A Whole New Ball Game: Baseball (1994) and The West (1996) as Event TV

  • Gary R. Edgerton


The initial idea for Baseball was spawned in a conversation over drinks during the early stages of the Civil War Film Project. “I was in a bar in Georgetown in 1985 with a friend and producer, Mike Hill,” remembers Ken Burns. “He mentioned baseball and all the bells went off inside. The whole time I was working on The Civil War, I knew I’d do Baseball.”2 Hill’s suggestion was that the national pastime would serve as the ideal vehicle for understanding and representing on film the kind of country that the United States had become in the century following its seminal conflict. Burns next shared his thoughts about Baseball with the well-known historian William Leuchtenberg at the Organization of American Historians (OAH) annual conference the succeeding year, when the producer-director was there to accept his second Erik Barnouw Prize for the Outstanding Documentary Film in American history for Huey Long. Burns was “concerned that baseball might seem too frivolous a subject.”3 Leuchtenburg, who had already advised the filmmaker on Huey Long and was acting in a similar capacity on The Civil War, assured him that “baseball [was indeed] a challenging subject [and that the game was] just now enjoying the kind of scholarly attention that would benefit [his] work.”4 The University of North Carolina professor “was also an avid fan and student of the game.” Thus, he agreed to write a concise outline on the history and significance of baseball as a starting point for “discussions about the architecture and thematic focus of the series” that ensued between Burns and Geoff Ward, who also signed on as head writer for the series in 1987.5


Public Broadcasting Gold Rush Creative Team World Series Public Television 
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    James Day, The Vanishing Vision: The Inside Story of Public Television (Berkeley: University of California Press, 1995), 314–15.Google Scholar
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    Robert N. Gold, Esq., “Memorandum—The History Company,” 3 August 1993, in the resources on Baseball, Ken Burns Collection. See also John Thorn, Pete Palmer, Michael Gershman, and David Pietrusza, eds., Total Baseball: The Ultimate Encyclopedia of Baseball, 6th ed. (New York: Total Sports, 1999).Google Scholar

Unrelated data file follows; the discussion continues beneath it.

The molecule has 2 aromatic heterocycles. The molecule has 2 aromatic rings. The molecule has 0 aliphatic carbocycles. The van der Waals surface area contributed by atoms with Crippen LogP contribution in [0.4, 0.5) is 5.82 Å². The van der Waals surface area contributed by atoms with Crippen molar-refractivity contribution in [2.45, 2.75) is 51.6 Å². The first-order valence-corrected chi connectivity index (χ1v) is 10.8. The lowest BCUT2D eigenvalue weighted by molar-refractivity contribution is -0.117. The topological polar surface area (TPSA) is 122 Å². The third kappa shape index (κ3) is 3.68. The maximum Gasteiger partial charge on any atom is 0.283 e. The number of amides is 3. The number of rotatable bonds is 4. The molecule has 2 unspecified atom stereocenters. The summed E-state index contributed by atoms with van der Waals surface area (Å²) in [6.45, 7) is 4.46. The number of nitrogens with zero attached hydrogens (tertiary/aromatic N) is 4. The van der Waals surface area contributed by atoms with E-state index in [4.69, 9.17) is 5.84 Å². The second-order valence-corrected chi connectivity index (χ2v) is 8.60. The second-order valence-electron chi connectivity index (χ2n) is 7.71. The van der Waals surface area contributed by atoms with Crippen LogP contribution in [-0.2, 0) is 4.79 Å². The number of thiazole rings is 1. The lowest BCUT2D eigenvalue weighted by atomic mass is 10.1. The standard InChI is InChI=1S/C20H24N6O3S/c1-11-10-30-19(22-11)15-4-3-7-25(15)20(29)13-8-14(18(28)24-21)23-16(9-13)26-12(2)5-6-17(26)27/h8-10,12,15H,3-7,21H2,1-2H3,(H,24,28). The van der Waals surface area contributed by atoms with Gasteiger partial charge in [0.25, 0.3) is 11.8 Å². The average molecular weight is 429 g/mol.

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    See Geoffrey C. Ward and Ken Burns, Baseball: An Illustrated History (New York: Knopf, 1994); Geoffrey C. Ward, Ken Burns, and S. A. Kramer, 25 Great Moments (Baseball, the American Epic) (New York: Random House, 1994); Geoffrey C. Ward, Ken Burns, and Jim O’Connor, Shadow Ball: The History of the Negro Leagues (Baseball, the American Epic) (New York: Random House, 1994); and Geoffrey C. Ward, Ken Burns, and Paul Robert Walker, Who Invented the Game (Baseball, the American Epic) (New York: Random House, 1994).Google Scholar
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    Elaine Santaro, “Non-Profits Win with Baseball Series,” Fund Raising Management 25.9 (November 1994), 10.Google Scholar
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    John G. Neihardt, Black Elk Speaks: Being the Life Story of a Holy Man of the Ogalala Sioux (Lincoln: University of Nebraska Press, 1988).Google Scholar
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    Geoffrey C. Ward, The West: An Illustrated History, with a preface by Stephen Ives and Ken Burns (Boston: Little, Brown, 1996), 434.Google Scholar
  12. 122.
    See J. S. Holliday, The World Rushed In: The California Gold Rush Experience, reprint edition (New York: Simon & Schuster, 1983).Google Scholar

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© Gary. R. Edgerton 2001

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  • Gary R. Edgerton

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